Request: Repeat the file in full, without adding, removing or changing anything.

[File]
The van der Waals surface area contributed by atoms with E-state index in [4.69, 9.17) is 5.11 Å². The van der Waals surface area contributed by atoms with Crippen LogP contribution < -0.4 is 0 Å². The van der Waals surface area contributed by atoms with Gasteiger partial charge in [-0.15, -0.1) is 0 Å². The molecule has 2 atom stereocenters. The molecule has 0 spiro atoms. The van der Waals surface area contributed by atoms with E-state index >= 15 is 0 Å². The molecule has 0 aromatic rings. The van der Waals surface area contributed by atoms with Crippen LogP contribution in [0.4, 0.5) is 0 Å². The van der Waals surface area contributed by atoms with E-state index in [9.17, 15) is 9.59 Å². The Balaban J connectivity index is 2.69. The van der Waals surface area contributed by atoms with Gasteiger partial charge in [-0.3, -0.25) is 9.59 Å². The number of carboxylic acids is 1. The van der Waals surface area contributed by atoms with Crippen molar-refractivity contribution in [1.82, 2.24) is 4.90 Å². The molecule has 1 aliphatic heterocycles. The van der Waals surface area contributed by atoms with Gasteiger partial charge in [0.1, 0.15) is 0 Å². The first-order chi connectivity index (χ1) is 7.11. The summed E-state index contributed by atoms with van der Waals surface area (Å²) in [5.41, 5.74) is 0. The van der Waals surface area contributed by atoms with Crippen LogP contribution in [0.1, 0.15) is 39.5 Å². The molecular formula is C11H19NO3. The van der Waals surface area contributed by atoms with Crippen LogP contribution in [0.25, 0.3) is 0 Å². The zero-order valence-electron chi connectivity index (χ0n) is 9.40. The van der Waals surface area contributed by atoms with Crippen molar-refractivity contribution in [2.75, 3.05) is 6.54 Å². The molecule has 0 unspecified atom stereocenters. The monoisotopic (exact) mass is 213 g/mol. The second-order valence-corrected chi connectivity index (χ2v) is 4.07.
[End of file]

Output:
The van der Waals surface area contributed by atoms with E-state index in [4.69, 9.17) is 5.11 Å². The van der Waals surface area contributed by atoms with Crippen LogP contribution < -0.4 is 0 Å². The van der Waals surface area contributed by atoms with Gasteiger partial charge in [-0.15, -0.1) is 0 Å². The molecule has 2 atom stereocenters. The molecule has 0 spiro atoms. The van der Waals surface area contributed by atoms with E-state index >= 15 is 0 Å². The molecule has 0 aromatic rings. The van der Waals surface area contributed by atoms with Crippen LogP contribution in [0.4, 0.5) is 0 Å². The van der Waals surface area contributed by atoms with E-state index in [9.17, 15) is 9.59 Å². The Balaban J connectivity index is 2.69. The van der Waals surface area contributed by atoms with Gasteiger partial charge in [-0.3, -0.25) is 9.59 Å². The number of carboxylic acids is 1. The van der Waals surface area contributed by atoms with Crippen molar-refractivity contribution in [1.82, 2.24) is 4.90 Å². The molecule has 1 aliphatic heterocycles. The van der Waals surface area contributed by atoms with Gasteiger partial charge in [0.1, 0.15) is 0 Å². The first-order chi connectivity index (χ1) is 7.11. The summed E-state index contributed by atoms with van der Waals surface area (Å²) in [5.41, 5.74) is 0. The van der Waals surface area contributed by atoms with Crippen LogP contribution in [0.1, 0.15) is 39.5 Å². The molecular formula is C11H19NO3. The van der Waals surface area contributed by atoms with Crippen LogP contribution in [0.25, 0.3) is 0 Å². The zero-order valence-electron chi connectivity index (χ0n) is 9.40. The van der Waals surface area contributed by atoms with Crippen molar-refractivity contribution in [2.75, 3.05) is 6.54 Å². The molecule has 0 unspecified atom stereocenters. The monoisotopic (exact) mass is 213 g/mol. The second-order valence-corrected chi connectivity index (χ2v) is 4.07.